Tuesday, February 9, 2010
Dan Immergluck (Georgia Tech--School of City and Regional Planning) has posted From Global Buck to Local Muck: Capital Markets, Public Policy and Neighborhood Wreckage in the U.S. The abstract:
The U.S. subprime crisis was the result of a continual movement of U.S. mortgage markets towards vertical disintegration, structured finance, and deregulation since the early 1980s. The result was an increasingly direct connection between global capital markets and U.S. homeowners and neighborhoods, with little mediation, oversight or restraint, especially by the public sector. There was no concern with the consequences that high-risk lending might have on local communities and their residents; the focus was on promoting liquidity at all costs, to increase the transactions (and the associated profits) and continue to promote financialization of the economy.
The impacts of the subprime crisis, both direct and indirect, are far too vast and widespread to be addressed in a single paper. However, I attempt here to describe one critical aspect of this impact - the piling up of vacant, foreclosed properties in many U.S. neighborhoods, especially those in older central cities as well as those in newer, outlying suburban and exurban communities in some parts of the country. I also discuss the primary federal response to the problem of vacant, foreclosed properties, the Neighborhood Stabilization Program, which was adopted initially in the summer of 2008, with supplemental funding in 2009.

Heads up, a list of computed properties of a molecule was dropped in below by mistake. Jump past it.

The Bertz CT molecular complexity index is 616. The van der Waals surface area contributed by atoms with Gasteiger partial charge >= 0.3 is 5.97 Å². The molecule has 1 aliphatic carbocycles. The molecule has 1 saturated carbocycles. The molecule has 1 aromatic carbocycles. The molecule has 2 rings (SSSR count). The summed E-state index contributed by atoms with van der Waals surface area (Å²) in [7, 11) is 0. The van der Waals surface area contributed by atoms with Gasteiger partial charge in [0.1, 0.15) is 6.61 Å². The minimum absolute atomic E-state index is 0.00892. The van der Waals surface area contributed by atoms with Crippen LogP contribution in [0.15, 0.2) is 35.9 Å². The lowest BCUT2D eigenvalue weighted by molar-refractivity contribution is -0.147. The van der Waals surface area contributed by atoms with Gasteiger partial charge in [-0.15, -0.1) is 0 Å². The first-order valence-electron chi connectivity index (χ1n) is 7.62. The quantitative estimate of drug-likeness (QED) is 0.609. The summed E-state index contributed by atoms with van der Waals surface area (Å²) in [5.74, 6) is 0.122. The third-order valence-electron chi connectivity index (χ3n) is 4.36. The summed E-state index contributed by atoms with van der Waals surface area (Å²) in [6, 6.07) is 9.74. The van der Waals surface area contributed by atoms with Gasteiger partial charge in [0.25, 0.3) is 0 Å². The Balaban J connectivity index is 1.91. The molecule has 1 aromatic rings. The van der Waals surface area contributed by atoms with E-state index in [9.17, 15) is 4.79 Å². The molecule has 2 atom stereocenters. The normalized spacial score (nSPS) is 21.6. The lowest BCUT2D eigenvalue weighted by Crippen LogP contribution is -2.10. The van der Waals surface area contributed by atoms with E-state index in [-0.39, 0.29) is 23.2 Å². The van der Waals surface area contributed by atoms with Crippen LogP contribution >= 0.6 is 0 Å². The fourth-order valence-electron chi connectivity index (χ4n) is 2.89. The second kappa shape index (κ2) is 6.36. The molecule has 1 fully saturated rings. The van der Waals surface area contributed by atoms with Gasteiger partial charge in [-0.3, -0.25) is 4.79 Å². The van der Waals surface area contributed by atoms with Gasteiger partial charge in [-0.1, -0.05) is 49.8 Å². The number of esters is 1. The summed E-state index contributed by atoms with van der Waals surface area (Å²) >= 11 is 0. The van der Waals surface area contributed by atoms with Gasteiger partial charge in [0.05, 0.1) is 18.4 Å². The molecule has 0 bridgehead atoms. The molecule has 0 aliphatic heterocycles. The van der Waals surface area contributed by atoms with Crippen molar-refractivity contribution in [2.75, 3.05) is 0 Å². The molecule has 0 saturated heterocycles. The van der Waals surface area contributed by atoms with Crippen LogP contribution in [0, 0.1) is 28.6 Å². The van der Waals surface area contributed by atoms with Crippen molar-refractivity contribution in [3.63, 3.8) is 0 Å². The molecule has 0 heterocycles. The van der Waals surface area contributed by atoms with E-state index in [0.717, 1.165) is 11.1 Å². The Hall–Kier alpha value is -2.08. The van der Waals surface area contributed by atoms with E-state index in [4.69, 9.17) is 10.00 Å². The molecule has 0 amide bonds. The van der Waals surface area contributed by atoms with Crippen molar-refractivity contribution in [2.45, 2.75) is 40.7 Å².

UPDATE: I originally posted that Prof. Immergluck was at Georgia State, not Georgia Tech. Since I started my academic career in Georgia, I should know the difference! I remain an admirer of all of those great institutions.